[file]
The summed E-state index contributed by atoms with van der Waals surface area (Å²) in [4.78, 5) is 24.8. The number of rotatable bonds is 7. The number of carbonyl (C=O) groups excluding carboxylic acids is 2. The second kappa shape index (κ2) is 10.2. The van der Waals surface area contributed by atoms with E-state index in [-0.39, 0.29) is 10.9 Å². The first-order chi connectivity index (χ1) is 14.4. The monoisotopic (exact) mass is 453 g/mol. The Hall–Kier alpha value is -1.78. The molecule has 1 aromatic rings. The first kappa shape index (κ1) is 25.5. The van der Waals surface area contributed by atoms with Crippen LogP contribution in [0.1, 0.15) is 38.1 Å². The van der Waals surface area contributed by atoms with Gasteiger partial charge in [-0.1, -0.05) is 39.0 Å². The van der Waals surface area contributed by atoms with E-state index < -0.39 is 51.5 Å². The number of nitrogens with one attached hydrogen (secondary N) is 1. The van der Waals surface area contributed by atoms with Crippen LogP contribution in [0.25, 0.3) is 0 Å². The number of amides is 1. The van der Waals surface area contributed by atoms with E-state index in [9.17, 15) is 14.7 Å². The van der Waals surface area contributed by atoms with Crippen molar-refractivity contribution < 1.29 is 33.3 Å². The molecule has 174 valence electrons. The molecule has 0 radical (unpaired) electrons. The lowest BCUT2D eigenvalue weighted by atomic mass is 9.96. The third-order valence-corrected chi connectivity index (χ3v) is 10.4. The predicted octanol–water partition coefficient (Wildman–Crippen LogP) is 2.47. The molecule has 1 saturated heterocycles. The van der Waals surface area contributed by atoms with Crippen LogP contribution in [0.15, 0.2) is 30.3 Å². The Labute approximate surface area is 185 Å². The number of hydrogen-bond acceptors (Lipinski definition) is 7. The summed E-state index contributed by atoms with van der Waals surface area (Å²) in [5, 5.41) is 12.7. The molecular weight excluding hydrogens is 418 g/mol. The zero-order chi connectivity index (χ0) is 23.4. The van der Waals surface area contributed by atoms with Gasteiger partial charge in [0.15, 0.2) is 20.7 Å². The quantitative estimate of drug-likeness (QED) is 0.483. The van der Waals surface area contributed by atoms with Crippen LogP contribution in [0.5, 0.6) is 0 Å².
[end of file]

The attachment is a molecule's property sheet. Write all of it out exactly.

The summed E-state index contributed by atoms with van der Waals surface area (Å²) in [4.78, 5) is 24.8. The number of rotatable bonds is 7. The number of carbonyl (C=O) groups excluding carboxylic acids is 2. The second kappa shape index (κ2) is 10.2. The van der Waals surface area contributed by atoms with E-state index in [-0.39, 0.29) is 10.9 Å². The first-order chi connectivity index (χ1) is 14.4. The monoisotopic (exact) mass is 453 g/mol. The Hall–Kier alpha value is -1.78. The molecule has 1 aromatic rings. The first kappa shape index (κ1) is 25.5. The van der Waals surface area contributed by atoms with Crippen LogP contribution in [0.1, 0.15) is 38.1 Å². The van der Waals surface area contributed by atoms with Gasteiger partial charge in [-0.1, -0.05) is 39.0 Å². The van der Waals surface area contributed by atoms with E-state index < -0.39 is 51.5 Å². The number of nitrogens with one attached hydrogen (secondary N) is 1. The van der Waals surface area contributed by atoms with Crippen LogP contribution in [0.25, 0.3) is 0 Å². The number of amides is 1. The van der Waals surface area contributed by atoms with E-state index in [9.17, 15) is 14.7 Å². The van der Waals surface area contributed by atoms with Crippen molar-refractivity contribution < 1.29 is 33.3 Å². The molecule has 174 valence electrons. The molecule has 0 radical (unpaired) electrons. The lowest BCUT2D eigenvalue weighted by atomic mass is 9.96. The third-order valence-corrected chi connectivity index (χ3v) is 10.4. The predicted octanol–water partition coefficient (Wildman–Crippen LogP) is 2.47. The molecule has 1 saturated heterocycles. The van der Waals surface area contributed by atoms with Crippen LogP contribution in [0.15, 0.2) is 30.3 Å². The Labute approximate surface area is 185 Å². The number of hydrogen-bond acceptors (Lipinski definition) is 7. The summed E-state index contributed by atoms with van der Waals surface area (Å²) in [5, 5.41) is 12.7. The molecular weight excluding hydrogens is 418 g/mol. The zero-order chi connectivity index (χ0) is 23.4. The van der Waals surface area contributed by atoms with Gasteiger partial charge in [0.15, 0.2) is 20.7 Å². The quantitative estimate of drug-likeness (QED) is 0.483. The van der Waals surface area contributed by atoms with Crippen LogP contribution in [0.5, 0.6) is 0 Å².